For me, the best example of this comes from waning months of LorwynAlara Standard. Going into Regionals that year, everyone knew 1/1 fliers defined the format. Between Bitterblossom and Spectral Procession, Standard was overrun by token strategies with Faeries getting the nod as the most powerful due to Mistbind CliqueSpellstutter Sprite, and Thoughtseize. Every other mainstream deck was either looking to sweep up tokens (5-Color’s Firespout and Volcanic Fallout), get under them (usually with Great Sable Stag), ignore them (red decks), or simply win the token war (Ajani Goldmane in BW Tokens). I and a few other players, however, realized you didn’t have to fight the token war on the token decks’ terms. You can’t go over 1/1s that fly and you can’t go wider than Bitterblossom, but it was possible to go through them once you realized that the best evasion available was trample. After that, the possibilities for brewing opened up.

As a result of understanding the format being defined by 1/1 fliers, I played what may have been the best positioned deck of the tournament: Bant Crashers.

Bant Crashers, by David Ernenwein

Creatures (21)
Shorecrasher Mimic
Rhox War Monk
Vendilion Clique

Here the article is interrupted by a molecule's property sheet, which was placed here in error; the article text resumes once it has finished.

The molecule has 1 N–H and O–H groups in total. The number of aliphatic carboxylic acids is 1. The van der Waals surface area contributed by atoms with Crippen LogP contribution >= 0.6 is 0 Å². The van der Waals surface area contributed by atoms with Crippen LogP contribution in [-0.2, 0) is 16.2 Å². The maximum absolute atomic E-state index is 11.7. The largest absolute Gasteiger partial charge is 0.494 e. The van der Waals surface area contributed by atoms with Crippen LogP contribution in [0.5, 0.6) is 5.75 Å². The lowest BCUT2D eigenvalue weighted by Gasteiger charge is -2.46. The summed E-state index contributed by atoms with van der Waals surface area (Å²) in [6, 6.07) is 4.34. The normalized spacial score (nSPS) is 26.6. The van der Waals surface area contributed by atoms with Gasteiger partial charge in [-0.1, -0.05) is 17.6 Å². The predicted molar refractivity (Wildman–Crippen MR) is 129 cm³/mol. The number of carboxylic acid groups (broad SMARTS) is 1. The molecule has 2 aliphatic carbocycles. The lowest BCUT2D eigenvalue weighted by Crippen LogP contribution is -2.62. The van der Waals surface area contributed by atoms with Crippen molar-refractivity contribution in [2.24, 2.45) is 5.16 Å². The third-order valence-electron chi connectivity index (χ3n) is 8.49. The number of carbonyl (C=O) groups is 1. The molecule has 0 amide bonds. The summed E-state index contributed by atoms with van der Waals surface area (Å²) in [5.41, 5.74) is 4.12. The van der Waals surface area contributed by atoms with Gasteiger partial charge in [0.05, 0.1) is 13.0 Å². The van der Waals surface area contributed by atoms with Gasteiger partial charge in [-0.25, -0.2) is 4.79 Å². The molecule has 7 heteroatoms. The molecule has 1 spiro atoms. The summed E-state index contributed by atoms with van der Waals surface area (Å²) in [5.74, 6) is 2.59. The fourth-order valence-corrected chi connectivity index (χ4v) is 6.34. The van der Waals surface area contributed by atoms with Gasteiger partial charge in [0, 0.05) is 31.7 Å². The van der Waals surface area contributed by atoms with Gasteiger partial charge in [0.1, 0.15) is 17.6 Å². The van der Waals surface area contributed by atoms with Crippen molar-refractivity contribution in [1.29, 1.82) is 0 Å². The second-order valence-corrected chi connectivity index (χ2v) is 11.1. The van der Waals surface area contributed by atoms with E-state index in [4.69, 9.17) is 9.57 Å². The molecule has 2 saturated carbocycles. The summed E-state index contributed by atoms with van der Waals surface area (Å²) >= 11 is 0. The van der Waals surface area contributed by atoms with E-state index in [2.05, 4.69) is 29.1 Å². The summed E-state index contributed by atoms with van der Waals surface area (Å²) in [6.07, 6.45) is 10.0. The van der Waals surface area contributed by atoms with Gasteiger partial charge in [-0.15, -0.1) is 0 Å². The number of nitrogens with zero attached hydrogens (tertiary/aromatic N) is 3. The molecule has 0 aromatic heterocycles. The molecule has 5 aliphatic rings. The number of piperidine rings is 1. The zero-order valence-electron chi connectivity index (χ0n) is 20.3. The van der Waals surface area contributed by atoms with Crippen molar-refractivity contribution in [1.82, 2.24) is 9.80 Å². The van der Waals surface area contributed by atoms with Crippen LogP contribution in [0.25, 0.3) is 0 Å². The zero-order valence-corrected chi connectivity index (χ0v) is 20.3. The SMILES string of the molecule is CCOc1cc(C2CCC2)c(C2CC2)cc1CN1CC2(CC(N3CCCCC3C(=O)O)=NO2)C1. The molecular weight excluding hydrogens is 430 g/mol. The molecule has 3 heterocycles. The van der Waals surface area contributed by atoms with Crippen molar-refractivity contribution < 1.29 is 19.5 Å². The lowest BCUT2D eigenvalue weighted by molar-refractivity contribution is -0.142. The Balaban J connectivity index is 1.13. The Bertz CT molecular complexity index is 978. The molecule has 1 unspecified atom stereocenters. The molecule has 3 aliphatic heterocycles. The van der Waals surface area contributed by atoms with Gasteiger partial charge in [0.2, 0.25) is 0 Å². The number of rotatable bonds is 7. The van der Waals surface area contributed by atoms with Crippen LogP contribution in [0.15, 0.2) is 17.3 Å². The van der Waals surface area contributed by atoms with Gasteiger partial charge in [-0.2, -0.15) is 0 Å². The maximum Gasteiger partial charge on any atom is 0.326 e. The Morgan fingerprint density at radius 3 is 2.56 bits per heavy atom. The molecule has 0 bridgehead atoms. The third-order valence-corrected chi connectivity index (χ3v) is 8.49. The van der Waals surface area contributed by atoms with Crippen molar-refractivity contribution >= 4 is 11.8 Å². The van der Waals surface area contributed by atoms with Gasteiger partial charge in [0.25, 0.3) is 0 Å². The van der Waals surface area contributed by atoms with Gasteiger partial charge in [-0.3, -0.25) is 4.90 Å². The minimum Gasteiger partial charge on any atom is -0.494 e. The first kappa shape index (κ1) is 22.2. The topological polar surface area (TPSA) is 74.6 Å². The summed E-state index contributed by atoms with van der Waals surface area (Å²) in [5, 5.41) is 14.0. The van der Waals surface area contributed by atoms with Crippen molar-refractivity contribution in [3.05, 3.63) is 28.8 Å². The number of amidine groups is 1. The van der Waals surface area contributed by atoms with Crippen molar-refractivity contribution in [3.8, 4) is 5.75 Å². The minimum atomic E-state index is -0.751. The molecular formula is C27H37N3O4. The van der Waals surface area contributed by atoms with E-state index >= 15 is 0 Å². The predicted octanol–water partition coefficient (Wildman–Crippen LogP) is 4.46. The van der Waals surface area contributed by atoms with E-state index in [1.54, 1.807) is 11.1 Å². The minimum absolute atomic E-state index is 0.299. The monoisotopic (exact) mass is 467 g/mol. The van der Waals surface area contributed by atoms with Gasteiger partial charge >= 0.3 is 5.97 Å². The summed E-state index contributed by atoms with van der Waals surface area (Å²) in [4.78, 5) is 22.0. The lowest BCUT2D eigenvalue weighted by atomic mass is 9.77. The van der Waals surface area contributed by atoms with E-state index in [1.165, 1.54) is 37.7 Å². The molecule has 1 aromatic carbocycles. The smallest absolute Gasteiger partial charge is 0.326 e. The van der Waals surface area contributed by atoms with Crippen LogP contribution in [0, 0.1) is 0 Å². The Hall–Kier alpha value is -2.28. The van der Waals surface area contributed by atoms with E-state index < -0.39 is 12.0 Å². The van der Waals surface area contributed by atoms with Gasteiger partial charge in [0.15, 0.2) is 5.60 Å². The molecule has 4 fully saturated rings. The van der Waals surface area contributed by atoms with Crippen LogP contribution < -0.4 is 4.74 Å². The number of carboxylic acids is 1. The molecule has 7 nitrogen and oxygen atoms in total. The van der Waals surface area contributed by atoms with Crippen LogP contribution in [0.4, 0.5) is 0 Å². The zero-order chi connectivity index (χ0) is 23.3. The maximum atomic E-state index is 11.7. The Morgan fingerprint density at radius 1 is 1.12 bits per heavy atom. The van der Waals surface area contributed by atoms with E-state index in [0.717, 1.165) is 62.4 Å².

Noble Hierarch
Jhessian Infiltrator
Rafiq of the Many

Artifacts (3)
Loxodon Warhammer
Behemoth Sledge

Instants (14)
Path to Exile
Bant Charm
Cryptic Command
Broken Ambitions

Lands (22)
Treetop Village
Yavimaya Coast
Mystic Gate
Flooded Grove
Seaside Citadel
Brushland
Forest
Plains
Island
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Noble Hierarch into Shorecrasher Mimic followed by Rafiq of the Many was game over for Bitterblossom. Add counters for protection and artifacts to give more trample and chump blockers never looked more… like chumps? (Had something there and lost it). If all else failed you just went under everyone with Jhessian Infiltrator or used lifegain to turn the Blossom into your win condition.

I never lost to Faeries or 5-Color and only fell once to BW due to a game loss caused by a misplaced Tidehollow Sculler pick. I didn’t Top 8 thanks to an additional loss to a Demigod of Revenge deck and an Elves deck that did Top 8 running the combo of Elvish Archdruid and Umbral Mantle, but I still think I made the correct deck choice. Don’t fight on the same axis as the rest of the tournament or focus on beating the best deck. Instead, identify the unifying thread of the metagame and attack that to get the best results.

Taking the Metagame as it is